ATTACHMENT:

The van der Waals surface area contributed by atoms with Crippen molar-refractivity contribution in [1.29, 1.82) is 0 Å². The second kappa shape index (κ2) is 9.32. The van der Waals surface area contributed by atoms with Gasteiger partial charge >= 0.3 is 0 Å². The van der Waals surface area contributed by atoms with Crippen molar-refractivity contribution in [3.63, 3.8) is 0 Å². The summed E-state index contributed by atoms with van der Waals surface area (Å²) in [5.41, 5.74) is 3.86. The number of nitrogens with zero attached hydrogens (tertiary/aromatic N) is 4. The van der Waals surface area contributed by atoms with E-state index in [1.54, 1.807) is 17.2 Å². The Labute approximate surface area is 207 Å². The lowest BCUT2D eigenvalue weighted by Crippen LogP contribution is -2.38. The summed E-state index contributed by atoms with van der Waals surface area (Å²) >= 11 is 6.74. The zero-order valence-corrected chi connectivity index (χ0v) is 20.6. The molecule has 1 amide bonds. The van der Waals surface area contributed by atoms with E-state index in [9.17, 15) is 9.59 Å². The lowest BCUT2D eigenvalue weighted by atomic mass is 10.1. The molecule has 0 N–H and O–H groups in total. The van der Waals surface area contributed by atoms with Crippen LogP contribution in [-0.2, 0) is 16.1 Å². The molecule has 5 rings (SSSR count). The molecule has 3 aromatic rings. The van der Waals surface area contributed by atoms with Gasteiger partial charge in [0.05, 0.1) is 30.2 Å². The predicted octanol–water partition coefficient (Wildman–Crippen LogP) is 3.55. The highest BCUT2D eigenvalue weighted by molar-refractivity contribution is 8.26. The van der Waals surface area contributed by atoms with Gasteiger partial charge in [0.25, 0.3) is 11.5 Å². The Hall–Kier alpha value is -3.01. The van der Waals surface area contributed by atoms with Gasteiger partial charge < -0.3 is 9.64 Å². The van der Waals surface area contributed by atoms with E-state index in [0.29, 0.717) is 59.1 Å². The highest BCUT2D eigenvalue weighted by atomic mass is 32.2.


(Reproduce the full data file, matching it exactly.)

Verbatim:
The van der Waals surface area contributed by atoms with Crippen molar-refractivity contribution in [1.29, 1.82) is 0 Å². The second kappa shape index (κ2) is 9.32. The van der Waals surface area contributed by atoms with Gasteiger partial charge >= 0.3 is 0 Å². The van der Waals surface area contributed by atoms with Crippen molar-refractivity contribution in [3.63, 3.8) is 0 Å². The summed E-state index contributed by atoms with van der Waals surface area (Å²) in [5.41, 5.74) is 3.86. The number of nitrogens with zero attached hydrogens (tertiary/aromatic N) is 4. The van der Waals surface area contributed by atoms with E-state index in [1.54, 1.807) is 17.2 Å². The Labute approximate surface area is 207 Å². The lowest BCUT2D eigenvalue weighted by Crippen LogP contribution is -2.38. The summed E-state index contributed by atoms with van der Waals surface area (Å²) >= 11 is 6.74. The zero-order valence-corrected chi connectivity index (χ0v) is 20.6. The molecule has 1 amide bonds. The van der Waals surface area contributed by atoms with E-state index in [9.17, 15) is 9.59 Å². The lowest BCUT2D eigenvalue weighted by atomic mass is 10.1. The molecule has 0 N–H and O–H groups in total. The van der Waals surface area contributed by atoms with Crippen LogP contribution in [-0.2, 0) is 16.1 Å². The molecule has 5 rings (SSSR count). The molecule has 3 aromatic rings. The van der Waals surface area contributed by atoms with Gasteiger partial charge in [0.05, 0.1) is 30.2 Å². The predicted octanol–water partition coefficient (Wildman–Crippen LogP) is 3.55. The highest BCUT2D eigenvalue weighted by molar-refractivity contribution is 8.26. The van der Waals surface area contributed by atoms with Gasteiger partial charge in [0.25, 0.3) is 11.5 Å². The Hall–Kier alpha value is -3.01. The van der Waals surface area contributed by atoms with Gasteiger partial charge < -0.3 is 9.64 Å². The van der Waals surface area contributed by atoms with E-state index in [0.29, 0.717) is 59.1 Å². The highest BCUT2D eigenvalue weighted by atomic mass is 32.2.